An increase in the average collection period could be a sign of any of the problems listed below.

#1. Credit Policy Is Lax

Management has opted to extend more credit to clients, maybe in order to boost sales. This could also imply that certain customers have a longer grace period before having to settle overdue debts. This is especially typical when a small business wishes to sell to a large retail chain. It can guarantee a significant increase in sales in exchange for long payment terms.

#2. Worsening Economic Situation

Customers’ cash flows may be impacted by general economic conditions, prompting them to postpone payments to their suppliers.

#3. Collection Efforts are Reduced

There could be a decrease in financing for the collections department or an increase in worker turnover. In either situation, collections receive less attention, resulting in a rise in the quantity of receivables outstanding.

Read Also: SPECIFIC IDENTIFICATION METHOD: Applications In Accounting

How to Interpret a Shortening of the Average Collection Period

A decrease in the average collection period may indicate the following:

#1. Stricter Credit Policy

Management may limit credit to customers for a variety of reasons. This includes anticipating a fall in economic conditions or not having adequate working capital to support the existing level of accounts receivable.

#2. Simplified Terminology

Customers may have been given shorter payment terms by the company.

#3. Enhanced Collection Efforts

Management may decide to boost the collections department’s staffing and technological support, which should result in a reduction in the amount of past-due accounts receivable.

Why Is a Shorter Average Collection Period Preferable?

Companies prefer a shorter average collection period to a higher one since it suggests that a company can collect its receivables efficiently.

The disadvantage of this is that it may suggest that the company’s loan terms are overly stringent. Stricter payment terms may result in customers fleeing to competitors with more forgiving payment terms.

Industries’ Collections

Not every firm handles credit and cash in the same way. Although cash on hand is vital for all businesses, some rely more on it than others.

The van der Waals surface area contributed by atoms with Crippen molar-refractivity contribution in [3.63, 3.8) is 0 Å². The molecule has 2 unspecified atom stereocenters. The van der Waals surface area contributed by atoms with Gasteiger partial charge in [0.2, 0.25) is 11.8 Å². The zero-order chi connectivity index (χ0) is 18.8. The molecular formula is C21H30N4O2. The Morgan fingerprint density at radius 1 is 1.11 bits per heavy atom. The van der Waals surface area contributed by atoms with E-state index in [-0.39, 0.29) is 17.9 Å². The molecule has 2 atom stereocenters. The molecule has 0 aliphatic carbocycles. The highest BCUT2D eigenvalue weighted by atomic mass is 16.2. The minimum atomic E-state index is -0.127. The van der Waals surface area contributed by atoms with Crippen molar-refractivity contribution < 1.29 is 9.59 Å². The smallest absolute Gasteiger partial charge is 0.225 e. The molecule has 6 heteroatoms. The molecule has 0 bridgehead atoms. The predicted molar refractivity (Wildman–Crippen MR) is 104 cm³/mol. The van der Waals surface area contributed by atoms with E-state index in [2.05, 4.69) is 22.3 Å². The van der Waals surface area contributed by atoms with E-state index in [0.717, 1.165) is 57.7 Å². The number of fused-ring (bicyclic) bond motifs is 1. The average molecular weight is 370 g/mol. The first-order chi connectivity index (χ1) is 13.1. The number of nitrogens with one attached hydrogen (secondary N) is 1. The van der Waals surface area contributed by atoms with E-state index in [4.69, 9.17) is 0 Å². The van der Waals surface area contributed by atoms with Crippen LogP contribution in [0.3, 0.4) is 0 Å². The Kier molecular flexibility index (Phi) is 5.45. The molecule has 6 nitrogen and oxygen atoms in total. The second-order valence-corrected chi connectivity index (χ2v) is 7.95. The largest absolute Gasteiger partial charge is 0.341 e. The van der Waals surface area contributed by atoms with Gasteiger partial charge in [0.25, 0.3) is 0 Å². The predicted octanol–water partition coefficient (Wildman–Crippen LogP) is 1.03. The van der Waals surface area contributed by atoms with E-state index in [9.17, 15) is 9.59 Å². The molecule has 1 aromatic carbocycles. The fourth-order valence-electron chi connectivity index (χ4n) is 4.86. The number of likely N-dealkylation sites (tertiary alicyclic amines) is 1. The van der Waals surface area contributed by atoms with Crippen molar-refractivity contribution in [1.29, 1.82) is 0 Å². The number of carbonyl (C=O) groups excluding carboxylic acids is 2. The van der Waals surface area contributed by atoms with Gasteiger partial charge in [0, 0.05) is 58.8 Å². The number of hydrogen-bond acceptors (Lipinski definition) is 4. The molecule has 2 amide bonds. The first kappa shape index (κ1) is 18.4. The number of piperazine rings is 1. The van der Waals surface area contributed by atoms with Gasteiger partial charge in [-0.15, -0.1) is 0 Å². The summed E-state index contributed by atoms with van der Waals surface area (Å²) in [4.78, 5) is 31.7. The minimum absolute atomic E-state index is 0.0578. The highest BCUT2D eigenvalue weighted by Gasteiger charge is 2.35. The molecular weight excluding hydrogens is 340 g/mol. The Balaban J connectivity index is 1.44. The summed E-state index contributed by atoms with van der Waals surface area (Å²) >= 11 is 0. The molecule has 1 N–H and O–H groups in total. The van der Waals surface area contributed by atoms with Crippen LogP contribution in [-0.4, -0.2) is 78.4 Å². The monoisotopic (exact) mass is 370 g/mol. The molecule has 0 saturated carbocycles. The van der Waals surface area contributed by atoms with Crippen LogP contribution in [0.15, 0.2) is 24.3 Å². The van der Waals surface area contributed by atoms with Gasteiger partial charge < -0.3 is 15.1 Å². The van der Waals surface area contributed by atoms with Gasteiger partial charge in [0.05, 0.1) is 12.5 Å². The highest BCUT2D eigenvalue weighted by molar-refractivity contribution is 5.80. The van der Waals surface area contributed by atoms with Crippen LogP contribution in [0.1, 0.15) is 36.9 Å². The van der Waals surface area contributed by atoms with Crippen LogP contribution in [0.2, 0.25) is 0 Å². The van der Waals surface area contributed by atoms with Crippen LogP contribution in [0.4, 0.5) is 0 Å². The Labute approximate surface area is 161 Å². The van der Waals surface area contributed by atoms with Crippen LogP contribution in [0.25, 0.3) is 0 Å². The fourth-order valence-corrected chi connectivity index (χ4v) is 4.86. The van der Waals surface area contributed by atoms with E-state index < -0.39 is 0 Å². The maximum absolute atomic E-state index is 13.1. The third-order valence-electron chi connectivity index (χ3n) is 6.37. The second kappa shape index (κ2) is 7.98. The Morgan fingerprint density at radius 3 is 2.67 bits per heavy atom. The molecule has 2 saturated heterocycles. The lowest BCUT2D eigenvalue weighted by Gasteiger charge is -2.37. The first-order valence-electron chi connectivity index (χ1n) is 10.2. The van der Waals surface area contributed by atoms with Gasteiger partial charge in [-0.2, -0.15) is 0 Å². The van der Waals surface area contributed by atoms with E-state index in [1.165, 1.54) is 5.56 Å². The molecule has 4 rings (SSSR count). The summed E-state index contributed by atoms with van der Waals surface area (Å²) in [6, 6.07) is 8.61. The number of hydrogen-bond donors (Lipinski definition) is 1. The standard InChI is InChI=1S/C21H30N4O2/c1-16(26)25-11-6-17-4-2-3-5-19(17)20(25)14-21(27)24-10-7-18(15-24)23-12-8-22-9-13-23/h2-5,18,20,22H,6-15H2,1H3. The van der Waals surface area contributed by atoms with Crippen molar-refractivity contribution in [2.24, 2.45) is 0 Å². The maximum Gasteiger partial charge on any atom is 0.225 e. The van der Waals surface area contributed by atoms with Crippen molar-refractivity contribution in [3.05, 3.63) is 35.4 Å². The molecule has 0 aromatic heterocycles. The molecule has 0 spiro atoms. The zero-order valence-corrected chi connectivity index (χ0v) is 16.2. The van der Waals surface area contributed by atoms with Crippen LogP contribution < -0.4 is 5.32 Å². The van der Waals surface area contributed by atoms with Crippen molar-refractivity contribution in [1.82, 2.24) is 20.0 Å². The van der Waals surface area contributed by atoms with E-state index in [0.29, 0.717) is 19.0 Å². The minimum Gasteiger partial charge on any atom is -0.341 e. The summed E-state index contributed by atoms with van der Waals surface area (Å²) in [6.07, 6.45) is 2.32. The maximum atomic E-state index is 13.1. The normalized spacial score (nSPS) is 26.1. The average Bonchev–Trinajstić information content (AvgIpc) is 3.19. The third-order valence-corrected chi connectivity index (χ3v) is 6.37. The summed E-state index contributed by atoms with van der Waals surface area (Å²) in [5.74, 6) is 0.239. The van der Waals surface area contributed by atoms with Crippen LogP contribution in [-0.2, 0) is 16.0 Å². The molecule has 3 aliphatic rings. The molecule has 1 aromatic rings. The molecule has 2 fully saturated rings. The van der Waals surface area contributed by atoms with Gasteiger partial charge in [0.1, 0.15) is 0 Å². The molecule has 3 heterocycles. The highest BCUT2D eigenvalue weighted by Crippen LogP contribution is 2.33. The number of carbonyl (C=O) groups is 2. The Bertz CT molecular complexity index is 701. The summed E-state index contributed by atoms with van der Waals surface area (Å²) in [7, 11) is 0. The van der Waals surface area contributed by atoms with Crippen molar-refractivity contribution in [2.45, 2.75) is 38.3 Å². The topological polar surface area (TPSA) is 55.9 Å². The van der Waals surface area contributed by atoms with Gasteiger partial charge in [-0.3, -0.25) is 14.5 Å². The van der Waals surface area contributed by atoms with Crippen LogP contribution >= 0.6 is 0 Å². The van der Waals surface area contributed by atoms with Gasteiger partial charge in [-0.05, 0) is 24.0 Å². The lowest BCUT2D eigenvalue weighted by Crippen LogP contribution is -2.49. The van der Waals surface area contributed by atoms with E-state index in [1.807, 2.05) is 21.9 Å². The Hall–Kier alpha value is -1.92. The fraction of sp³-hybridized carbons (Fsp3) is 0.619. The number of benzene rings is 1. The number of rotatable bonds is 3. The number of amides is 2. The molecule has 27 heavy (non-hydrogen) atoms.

For example, the banking industry is significantly reliant on receivables due to the loans and mortgages it provides to customers. Banks must have a quick turnaround time for receivables because they rely on the income generated by these products. Income would fall if they had slack collection procedures and standards in place, creating financial loss.

Real estate and construction firms rely on consistent cash flows to pay for labor, services, and materials as well. Because these industries do not create cash as quickly as banks, it is critical that employees working in them bill at suitable intervals. This is because sales and construction take time and maybe vulnerable to delays.

Analysis of the Average Collection Period

Calculating a company’s average collection period allows the management team to assess the efficiency of their billing teams and processes. If the ACP is greater than the average credit period granted to clients, as seen in the example above, it indicates that the Billing Process is not functioning properly. Most of the time, this is due to a lack of follow-up or to substandard credit lines that should never have been issued in the first place.

To avoid this, businesses should do a thorough analysis of their clientele before offering credit lines to them. If a client has a history of late payments with other suppliers, the company should not sell goods or services on credit because the collection will be difficult. Additionally, administrative systems should send notifications of past-due invoices to the billing team to encourage them to follow up in order to minimize the ratio.

A corporation that has a regular track record of failing to collect payments on time may eventually face financial challenges owing to cash shortages when its cash cycle is stretched. This is also a costly position because the corporation will have to incur debt to meet its obligations. Also, this debt will incur interest charges hence, reducing earnings. As a result, the effectiveness of any business collection procedure is critical to its success.

Conclusion

Finally, while a long Average Collection Period is usually a sign of possible problems in the collection process, it should not be the only one. Small to mid-sized businesses with a small client base, particularly those that rely on a few important clients for the majority of their revenue, may be more vulnerable to a considerable rise in the total average collection period if one of those clients falls behind on their payments.

As a result, analyzing the evolution of the ACP over time will most likely provide the analyst with a much clearer picture of the behavior of a business’ payment collection problem. A sudden increase in the ACP should prompt an in-depth investigation of what is going on. This is because the cause of the increase could be that a specific client or project has been failing to meet its payment due dates, and because of its size, it has impacted the overall situation of the company’s receivables.

Average Collection Period FAQs

Should average collection period be high or low?

Companies prefer a shorter average collection period to a higher one since it suggests that a company can collect its receivables efficiently.

How do you calculate average collection period?

You can calculate the average collection period by dividing a company’s yearly accounts receivable balance by total net sales for the year; this value is then multiplied by 365 to give a number of days.

What is a good average collection period?

If your organization offers credit terms of 30 days to its clients but your average collection period is 45 days, this is a problem. However, it is advantageous if your average collection period is fewer than 30 days.